Reach Us +1-947-333-4405

A case of Seronegative Acetylcholine-Receptor Autonomic Autoimmune Neuropathy

Souheil Edmond Gebeily*, Ahmad Houjeiri and Samer El Rayess

Department of Neurology, Neuroscience Research Center - The Lebanese University

*Corresponding Author:
Gebeily SE
Department of Neurology, Neuroscience Research Center - The Lebanese University Hospital, Lebanon
Tel: +9611897767
E-mail: [email protected]

Received date: November 02, 2015 Accepted date: December 22, 2015 Published date: January 02, 2016

Citation: Gebeily, Houjeiri A, et al. A case of Seronegative Acetylcholine-Receptor Autonomic Autoimmune Neuropathy. J Autoimmun Disod. 2016, 2:1. DOI:10.21767/2471-8513.100009

Copyright: © 2016 Gebeily, et al. This is an open-access article distributed under the terms of the Creative Commons Attribution License, which permits unrestricted use, distribution, and reproduction in any medium, provided the original author and source are credited.

 
Visit for more related articles at Journal of Autoimmune Disorders

Abstract

Autonomic neuropathies may occur primarily or secondarily to various underlying diseases. Autoimmune autonomic neuropathy also called autoimmune autonomic ganglionopathy is a rare acquired autoimmune neuropathy characterized by pandysautonomia, usually associated to autoantibodies to ganglionic nicotinic acetylcholine receptors found in more than 50% of cases. Neurogenic orthostatic hypotension is a major symptom of dysautonomia and may cause serious impairment in patients' quality of life. We present a case of autonomic autoimmune neuropathy in a seronegative patient for acetylcholine receptors antibodies with good recovery after treatment with IVIg, raising the issue of some forms of pure autonomic failure which can have identical phenotype, respond similarly to immunotherapy, but may be related to antibodies directed at different targets in nerve or ganglion.

Keywords

Neurogenic orthostatic hypotension; Autonomic autoimmune neuropathy

Background

Autoimmune autonomic ganglionopathy (AAG) is a rare acquired pan-dysautonomia, in which autoantibodies to ganglionic nicotinic acetylcholine receptors (gAChR) may play a central role. Young et al. originally described AAG in 1975 as “Pure Pan-Dysautonomia with recovery” and by [1] as a “cholinergic dysautonomia". This syndrome was associated with autoantibodies to ganglionic nicotinic acetylcholine receptors (G-AChR ) in 1998 [2] .

Primary syndromes of generalized autonomic failure include the following groups: Idiopathic orthostatic hypotension and other forms of pure autonomic failure (PAF). Autoimmune autonomic neuropathy (AAN), Multiple system atrophy (MSA). AAG and AAN are actually usually adopted to describe this subacute or chronic condition linked to antibodies to G-AChR. Clinical presentation is usually a monophasic progression occurring in a previous healthy patient evolving to peek intensity of autonomic dysfunction within few days or weeks in the acute or subacute onset cases.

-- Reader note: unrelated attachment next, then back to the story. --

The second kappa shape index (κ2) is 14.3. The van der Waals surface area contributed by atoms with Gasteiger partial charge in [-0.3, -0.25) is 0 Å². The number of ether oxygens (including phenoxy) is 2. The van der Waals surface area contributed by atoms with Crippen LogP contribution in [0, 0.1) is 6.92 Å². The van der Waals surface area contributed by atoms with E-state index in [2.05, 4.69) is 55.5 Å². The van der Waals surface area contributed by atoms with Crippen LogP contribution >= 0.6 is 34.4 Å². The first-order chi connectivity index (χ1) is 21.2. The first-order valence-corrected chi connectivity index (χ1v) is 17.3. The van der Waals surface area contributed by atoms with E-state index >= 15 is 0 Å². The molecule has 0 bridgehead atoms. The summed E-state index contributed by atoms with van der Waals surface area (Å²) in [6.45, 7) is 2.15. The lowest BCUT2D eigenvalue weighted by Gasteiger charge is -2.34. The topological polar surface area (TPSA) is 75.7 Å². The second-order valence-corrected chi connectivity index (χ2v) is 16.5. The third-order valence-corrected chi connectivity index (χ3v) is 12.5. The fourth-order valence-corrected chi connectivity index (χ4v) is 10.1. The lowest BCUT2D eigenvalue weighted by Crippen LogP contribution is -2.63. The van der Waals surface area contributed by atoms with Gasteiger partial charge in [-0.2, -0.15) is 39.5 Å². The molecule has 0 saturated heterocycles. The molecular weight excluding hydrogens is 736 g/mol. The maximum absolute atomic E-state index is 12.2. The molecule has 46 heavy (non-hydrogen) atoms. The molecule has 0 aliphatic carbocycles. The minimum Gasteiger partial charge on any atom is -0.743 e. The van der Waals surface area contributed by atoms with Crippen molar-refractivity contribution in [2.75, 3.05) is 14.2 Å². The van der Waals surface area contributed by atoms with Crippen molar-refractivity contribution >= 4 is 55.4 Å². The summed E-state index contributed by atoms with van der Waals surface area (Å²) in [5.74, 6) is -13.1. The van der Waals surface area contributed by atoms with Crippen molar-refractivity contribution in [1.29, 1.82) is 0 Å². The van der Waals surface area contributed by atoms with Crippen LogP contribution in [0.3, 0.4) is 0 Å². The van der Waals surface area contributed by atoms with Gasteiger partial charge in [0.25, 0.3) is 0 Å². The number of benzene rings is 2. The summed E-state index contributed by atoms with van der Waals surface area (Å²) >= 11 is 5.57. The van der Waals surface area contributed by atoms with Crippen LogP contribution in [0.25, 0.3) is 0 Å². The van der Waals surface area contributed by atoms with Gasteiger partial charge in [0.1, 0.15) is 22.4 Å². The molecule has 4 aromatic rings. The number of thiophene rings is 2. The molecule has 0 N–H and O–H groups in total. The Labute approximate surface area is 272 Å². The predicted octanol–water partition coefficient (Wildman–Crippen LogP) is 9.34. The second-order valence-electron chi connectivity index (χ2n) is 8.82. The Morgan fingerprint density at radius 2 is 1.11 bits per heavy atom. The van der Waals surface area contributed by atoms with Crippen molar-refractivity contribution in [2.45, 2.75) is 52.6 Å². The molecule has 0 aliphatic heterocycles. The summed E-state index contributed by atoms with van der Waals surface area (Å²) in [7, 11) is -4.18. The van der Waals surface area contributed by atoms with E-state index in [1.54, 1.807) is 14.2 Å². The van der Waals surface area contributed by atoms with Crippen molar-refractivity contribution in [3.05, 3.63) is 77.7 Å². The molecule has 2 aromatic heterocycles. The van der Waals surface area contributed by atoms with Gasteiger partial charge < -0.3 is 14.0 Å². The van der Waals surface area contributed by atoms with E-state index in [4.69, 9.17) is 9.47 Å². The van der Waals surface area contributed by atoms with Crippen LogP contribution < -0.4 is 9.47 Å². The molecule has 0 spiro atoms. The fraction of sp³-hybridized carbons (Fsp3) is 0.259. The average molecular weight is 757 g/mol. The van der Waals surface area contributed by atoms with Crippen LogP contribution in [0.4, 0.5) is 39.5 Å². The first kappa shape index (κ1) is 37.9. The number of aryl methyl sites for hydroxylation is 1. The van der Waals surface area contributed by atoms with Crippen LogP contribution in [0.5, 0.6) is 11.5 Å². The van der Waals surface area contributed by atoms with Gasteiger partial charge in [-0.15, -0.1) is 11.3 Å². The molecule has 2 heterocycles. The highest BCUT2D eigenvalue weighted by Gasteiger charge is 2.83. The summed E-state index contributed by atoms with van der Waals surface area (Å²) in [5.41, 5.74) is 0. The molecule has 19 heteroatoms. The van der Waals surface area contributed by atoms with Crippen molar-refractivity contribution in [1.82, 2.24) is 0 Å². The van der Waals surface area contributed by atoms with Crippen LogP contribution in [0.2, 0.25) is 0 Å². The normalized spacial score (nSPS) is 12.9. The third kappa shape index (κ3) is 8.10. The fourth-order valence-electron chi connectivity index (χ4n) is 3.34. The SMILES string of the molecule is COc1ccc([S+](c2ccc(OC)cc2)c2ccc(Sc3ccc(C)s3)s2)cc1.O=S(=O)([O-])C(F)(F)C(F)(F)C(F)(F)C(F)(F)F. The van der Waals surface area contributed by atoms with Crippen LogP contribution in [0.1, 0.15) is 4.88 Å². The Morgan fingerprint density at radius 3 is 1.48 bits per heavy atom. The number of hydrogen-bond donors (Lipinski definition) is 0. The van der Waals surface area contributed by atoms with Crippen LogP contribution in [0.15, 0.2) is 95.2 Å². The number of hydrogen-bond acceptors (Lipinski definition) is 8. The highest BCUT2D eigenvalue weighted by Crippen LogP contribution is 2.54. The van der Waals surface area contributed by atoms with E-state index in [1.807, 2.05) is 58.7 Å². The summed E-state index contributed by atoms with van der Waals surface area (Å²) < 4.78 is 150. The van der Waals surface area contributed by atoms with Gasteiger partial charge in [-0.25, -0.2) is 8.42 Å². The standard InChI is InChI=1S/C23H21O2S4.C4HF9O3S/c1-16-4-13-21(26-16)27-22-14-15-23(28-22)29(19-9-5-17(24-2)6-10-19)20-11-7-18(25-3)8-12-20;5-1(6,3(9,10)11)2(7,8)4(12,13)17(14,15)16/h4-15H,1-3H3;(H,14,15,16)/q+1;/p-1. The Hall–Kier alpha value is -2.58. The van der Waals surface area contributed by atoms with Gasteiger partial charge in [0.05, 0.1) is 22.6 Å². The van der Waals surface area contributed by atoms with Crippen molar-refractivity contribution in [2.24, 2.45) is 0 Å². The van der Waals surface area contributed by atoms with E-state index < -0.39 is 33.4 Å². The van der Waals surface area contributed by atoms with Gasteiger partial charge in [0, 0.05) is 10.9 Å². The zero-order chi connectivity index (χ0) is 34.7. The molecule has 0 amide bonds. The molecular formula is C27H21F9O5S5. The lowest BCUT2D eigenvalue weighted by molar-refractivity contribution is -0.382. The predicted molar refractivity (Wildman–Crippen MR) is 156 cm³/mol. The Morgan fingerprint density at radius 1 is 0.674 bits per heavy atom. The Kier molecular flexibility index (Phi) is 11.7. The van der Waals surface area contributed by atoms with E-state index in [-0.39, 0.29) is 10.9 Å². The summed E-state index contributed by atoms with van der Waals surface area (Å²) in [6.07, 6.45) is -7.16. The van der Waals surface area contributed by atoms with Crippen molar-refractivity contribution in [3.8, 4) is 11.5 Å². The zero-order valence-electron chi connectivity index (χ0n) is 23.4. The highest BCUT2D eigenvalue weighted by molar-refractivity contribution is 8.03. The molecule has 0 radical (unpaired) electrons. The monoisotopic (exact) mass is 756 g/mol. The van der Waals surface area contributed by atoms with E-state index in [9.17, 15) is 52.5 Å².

The spectrum and severity of dysautonomia varies from patient to patient. The most common pattern, occurring in about two thirds of patients, is severe generalized sympathetic and parasympathetic autonomic failure, whereas, somatic nerve fibers are totally or relatively spared. A viral infection episode is more often than not reported previous to the illness onset, suggesting the autoimmune origin [3]. The aim of this case report is to underline that the diagnosis of autonomic autoimmune neuropathy with pure autonomic failure can still be strongly considered in the absence of acetylcholine receptors antibodies and good recovery after treatment with IVIg. This would raise the need for further research in identifying new classes of antibodies that would be directed at different targets in nerve or ganglion.

Definitions

According to “The Consensus Committee of the American Autonomic Society and the American Academy of Neurology” [4-5]:

Orthostatic hypotension “is defined as a sustained fall of systolic blood pressure by at least 20 mmHg or diastolic blood pressure by 10 mmHg within 3 minutes of standing or head-up tilt”[6].

Neurogenic orthostatic hypotension (NOH): a sign of cardiovascular autonomic dysfunction caused by a failure of noradrenergic neurotransmission that that can arise from primary degenerative disorders known as α-synucleopathies such as PAF, Parkinson’s disease (PD) with autonomic failure, dementia of lewy body (DLB), MSA; secondary causes of NOH are related to systemic conditions that induce peripheral nerve functions such as diabetic and non-diabetic neuropathies.

Pure autonomic failure (PAF): a pathologic condition characterized by severe NOH associated with insidious onset, slow progression, modest gastrointestinal impairment, marked supine hypertension and often very low plasma noradrenalin plasma levels. Idiopathic orthostatic hypotension, sometimes also referred to as Bradbury-Eggleston syndrome is often included in this category.

Postural orthostatic tachycardia syndrome (POTS): characterized by the increase in heart rate on standing, without significant decrease in blood pressure and is a relatively benign disorder that is often self-limiting [7].

Case report

In June 2005, this 54 year-old lady was admitted to our neurological unit as she presented for the past few weeks recurrent falls, dizziness, walking impairment, recurrent syncope while standing, feeling of unexplained cold and burning sensation in both feet; more recently she complained from abdominal pain, right-sided cervical and temporomandibular intense neuropathic-like painful sensation, including burning sensation, shooting and paresthesias with intermittent facial and cervical flashing episodes; these symptoms were rapidly increasing to the extent that this patient refrained from standing up from her bed by fear of falling and fainting.